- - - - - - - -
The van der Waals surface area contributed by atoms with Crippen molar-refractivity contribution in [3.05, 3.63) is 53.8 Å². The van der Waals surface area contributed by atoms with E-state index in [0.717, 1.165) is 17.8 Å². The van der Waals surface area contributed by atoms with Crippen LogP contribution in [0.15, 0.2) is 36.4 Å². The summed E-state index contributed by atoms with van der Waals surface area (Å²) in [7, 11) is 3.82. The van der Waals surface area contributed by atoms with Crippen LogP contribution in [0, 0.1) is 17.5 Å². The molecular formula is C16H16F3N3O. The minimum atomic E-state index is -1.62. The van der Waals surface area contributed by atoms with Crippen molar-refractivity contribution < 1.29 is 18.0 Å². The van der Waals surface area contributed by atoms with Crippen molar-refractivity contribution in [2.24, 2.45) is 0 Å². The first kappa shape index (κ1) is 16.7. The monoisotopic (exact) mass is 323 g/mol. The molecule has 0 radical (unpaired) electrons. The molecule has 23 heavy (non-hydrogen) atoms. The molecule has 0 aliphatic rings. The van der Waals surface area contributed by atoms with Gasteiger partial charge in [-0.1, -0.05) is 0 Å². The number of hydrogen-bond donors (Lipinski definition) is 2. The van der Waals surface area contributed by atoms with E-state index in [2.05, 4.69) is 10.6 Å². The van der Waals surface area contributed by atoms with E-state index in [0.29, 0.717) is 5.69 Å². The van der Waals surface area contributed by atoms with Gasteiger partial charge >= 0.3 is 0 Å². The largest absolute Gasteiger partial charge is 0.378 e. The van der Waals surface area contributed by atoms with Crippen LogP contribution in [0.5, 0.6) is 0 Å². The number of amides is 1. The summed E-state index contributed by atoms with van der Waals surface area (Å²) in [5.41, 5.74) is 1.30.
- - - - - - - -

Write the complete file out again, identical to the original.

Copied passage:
The van der Waals surface area contributed by atoms with Crippen molar-refractivity contribution in [3.05, 3.63) is 53.8 Å². The van der Waals surface area contributed by atoms with E-state index in [0.717, 1.165) is 17.8 Å². The van der Waals surface area contributed by atoms with Crippen LogP contribution in [0.15, 0.2) is 36.4 Å². The summed E-state index contributed by atoms with van der Waals surface area (Å²) in [7, 11) is 3.82. The van der Waals surface area contributed by atoms with Crippen LogP contribution in [0, 0.1) is 17.5 Å². The molecular formula is C16H16F3N3O. The minimum atomic E-state index is -1.62. The van der Waals surface area contributed by atoms with Crippen molar-refractivity contribution < 1.29 is 18.0 Å². The van der Waals surface area contributed by atoms with Crippen molar-refractivity contribution in [2.24, 2.45) is 0 Å². The first kappa shape index (κ1) is 16.7. The monoisotopic (exact) mass is 323 g/mol. The molecule has 0 radical (unpaired) electrons. The molecule has 23 heavy (non-hydrogen) atoms. The molecule has 0 aliphatic rings. The van der Waals surface area contributed by atoms with Gasteiger partial charge in [-0.1, -0.05) is 0 Å². The number of hydrogen-bond donors (Lipinski definition) is 2. The van der Waals surface area contributed by atoms with E-state index in [2.05, 4.69) is 10.6 Å². The van der Waals surface area contributed by atoms with E-state index in [0.29, 0.717) is 5.69 Å². The van der Waals surface area contributed by atoms with Gasteiger partial charge >= 0.3 is 0 Å². The largest absolute Gasteiger partial charge is 0.378 e. The van der Waals surface area contributed by atoms with Crippen LogP contribution in [0.5, 0.6) is 0 Å². The number of amides is 1. The summed E-state index contributed by atoms with van der Waals surface area (Å²) in [5.41, 5.74) is 1.30.